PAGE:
Books to save the day


Happiness is a bunch of books rescued from bookstore bargain bins.

Yes, indeed, why not? The storm’s over, the sun’s shining, and like everyone else with a stable job, I got some extra cash to burn this Christmas. And since I’m not a smart, fastidious dresser nor an obsessive gadget freak, the money will definitely go to toys, graphic novels and books. Now, when I go to bookstores, I usually check the bargain bins. Needless to say, the past few trips have been fruitful, as evidenced by the photo.

My New Year’s resolution, if you may: In 2017, I intend to read more. Magazines, books, comics, whatnot. This means there’ll be less movies and TV series next year. Will not give myself a quota, though. Will just read ’em one at a time, and then see how it goes.

Playlist: Dream TheaterImages and Words; Dog Fashion DiscoAnarchists of Good Taste; Killing JokePylon


My first The New Yorker

img_1040Time check: an hour before midnight. I could go watch the latest episode of The Walking Dead, but I figure quiet December nights like this are best for reading.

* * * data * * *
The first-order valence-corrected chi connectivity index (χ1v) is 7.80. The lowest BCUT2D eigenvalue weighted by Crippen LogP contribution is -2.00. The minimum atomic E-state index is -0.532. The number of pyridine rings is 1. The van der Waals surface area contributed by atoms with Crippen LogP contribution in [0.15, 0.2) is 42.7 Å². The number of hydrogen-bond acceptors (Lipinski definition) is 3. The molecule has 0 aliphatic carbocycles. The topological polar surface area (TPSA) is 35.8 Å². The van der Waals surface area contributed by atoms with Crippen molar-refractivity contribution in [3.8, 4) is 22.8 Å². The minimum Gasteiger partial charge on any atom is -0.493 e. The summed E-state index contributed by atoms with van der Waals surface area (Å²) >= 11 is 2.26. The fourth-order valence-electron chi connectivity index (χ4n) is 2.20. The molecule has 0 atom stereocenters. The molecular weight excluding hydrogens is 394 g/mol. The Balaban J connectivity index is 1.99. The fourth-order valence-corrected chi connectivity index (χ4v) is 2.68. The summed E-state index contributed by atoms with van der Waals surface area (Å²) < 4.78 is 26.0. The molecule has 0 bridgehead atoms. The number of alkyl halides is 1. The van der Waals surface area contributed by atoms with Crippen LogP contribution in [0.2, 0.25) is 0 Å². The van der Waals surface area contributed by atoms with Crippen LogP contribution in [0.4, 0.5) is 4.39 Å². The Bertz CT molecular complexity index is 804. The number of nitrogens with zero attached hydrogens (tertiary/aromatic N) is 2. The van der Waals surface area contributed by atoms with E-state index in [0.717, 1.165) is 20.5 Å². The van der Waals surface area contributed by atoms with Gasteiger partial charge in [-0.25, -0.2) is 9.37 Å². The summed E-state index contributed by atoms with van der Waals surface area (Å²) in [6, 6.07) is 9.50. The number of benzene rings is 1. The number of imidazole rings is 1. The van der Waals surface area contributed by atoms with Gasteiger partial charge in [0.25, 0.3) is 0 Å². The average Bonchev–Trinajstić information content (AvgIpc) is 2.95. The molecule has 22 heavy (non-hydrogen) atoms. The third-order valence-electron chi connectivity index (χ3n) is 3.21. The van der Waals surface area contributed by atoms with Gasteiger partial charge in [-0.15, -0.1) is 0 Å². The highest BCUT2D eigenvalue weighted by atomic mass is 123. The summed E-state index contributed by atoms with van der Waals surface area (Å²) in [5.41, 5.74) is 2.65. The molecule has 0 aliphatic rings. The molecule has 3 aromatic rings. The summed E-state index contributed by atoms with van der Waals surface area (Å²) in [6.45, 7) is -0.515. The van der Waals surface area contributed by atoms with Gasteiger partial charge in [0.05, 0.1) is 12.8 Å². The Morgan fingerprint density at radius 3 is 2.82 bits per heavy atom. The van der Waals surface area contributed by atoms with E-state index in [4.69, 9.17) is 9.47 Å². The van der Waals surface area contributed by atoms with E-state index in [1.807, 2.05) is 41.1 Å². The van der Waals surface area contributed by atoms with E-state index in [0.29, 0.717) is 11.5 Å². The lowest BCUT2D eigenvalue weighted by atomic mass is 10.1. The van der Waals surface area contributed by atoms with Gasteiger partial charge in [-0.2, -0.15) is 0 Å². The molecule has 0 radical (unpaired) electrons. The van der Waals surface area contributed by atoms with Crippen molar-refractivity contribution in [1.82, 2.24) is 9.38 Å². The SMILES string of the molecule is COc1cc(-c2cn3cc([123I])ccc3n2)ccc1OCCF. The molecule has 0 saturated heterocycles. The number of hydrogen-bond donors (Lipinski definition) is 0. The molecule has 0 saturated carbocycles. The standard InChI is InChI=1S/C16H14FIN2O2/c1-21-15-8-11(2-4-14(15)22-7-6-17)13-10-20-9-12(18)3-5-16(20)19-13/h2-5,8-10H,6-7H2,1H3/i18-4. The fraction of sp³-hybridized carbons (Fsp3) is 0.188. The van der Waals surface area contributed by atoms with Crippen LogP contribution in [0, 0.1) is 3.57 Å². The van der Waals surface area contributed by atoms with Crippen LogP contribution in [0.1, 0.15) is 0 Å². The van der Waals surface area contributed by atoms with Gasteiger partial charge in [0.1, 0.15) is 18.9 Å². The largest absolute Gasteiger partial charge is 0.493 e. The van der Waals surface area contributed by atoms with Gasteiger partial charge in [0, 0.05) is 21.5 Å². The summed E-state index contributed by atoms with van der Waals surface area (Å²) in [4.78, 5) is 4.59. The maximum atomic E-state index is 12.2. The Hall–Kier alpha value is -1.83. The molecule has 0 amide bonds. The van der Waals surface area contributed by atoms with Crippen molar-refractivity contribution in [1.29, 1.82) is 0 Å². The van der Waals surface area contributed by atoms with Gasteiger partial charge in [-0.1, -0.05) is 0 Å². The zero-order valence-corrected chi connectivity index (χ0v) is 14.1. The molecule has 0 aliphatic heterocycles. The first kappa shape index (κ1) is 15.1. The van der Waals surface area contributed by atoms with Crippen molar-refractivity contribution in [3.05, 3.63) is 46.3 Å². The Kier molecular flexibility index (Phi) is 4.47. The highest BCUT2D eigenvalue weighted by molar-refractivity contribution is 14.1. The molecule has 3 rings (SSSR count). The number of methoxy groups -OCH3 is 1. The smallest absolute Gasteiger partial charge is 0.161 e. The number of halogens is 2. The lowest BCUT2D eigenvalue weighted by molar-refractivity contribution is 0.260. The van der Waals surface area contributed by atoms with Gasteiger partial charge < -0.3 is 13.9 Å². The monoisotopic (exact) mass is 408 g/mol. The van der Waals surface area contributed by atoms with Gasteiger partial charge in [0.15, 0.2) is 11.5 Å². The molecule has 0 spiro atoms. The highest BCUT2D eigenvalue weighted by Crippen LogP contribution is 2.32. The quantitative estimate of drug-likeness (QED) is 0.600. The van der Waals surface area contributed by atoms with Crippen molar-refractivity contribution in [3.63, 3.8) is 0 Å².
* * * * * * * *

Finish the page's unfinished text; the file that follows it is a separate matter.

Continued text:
So I started reading the June 2016 issue of The New Yorker. Why not? It’s raining, I just came home from work, and I need something to do while I kill a mug of coffee and put my thoughts in order before I go to bed. I bought this out of curiosity weeks ago, at Booksale-Farmers, but it’s only now I get to read it. Whether I’ll be an avid reader or not will depend on this issue.

Earlier, at my solitary dinner at the office, I finished Charles Bukowski’s Post Office. There’s a character there, a female writer, who spends her days reading The New Yorker. Judging from what Bukowski wrote about her, it’s obvious that he didn’t think highly of artist types. Considering he is a “poet laureate of LA lowlife,” that is not surprising. It’s whores, drunks and urban squalor over painters, performance artists, and art galleries for him. Admittedly, I kind of feel the same way, too. But who gives a shit?

Still raining. The sheets are cool, and I got American Football on Spotify. Selah.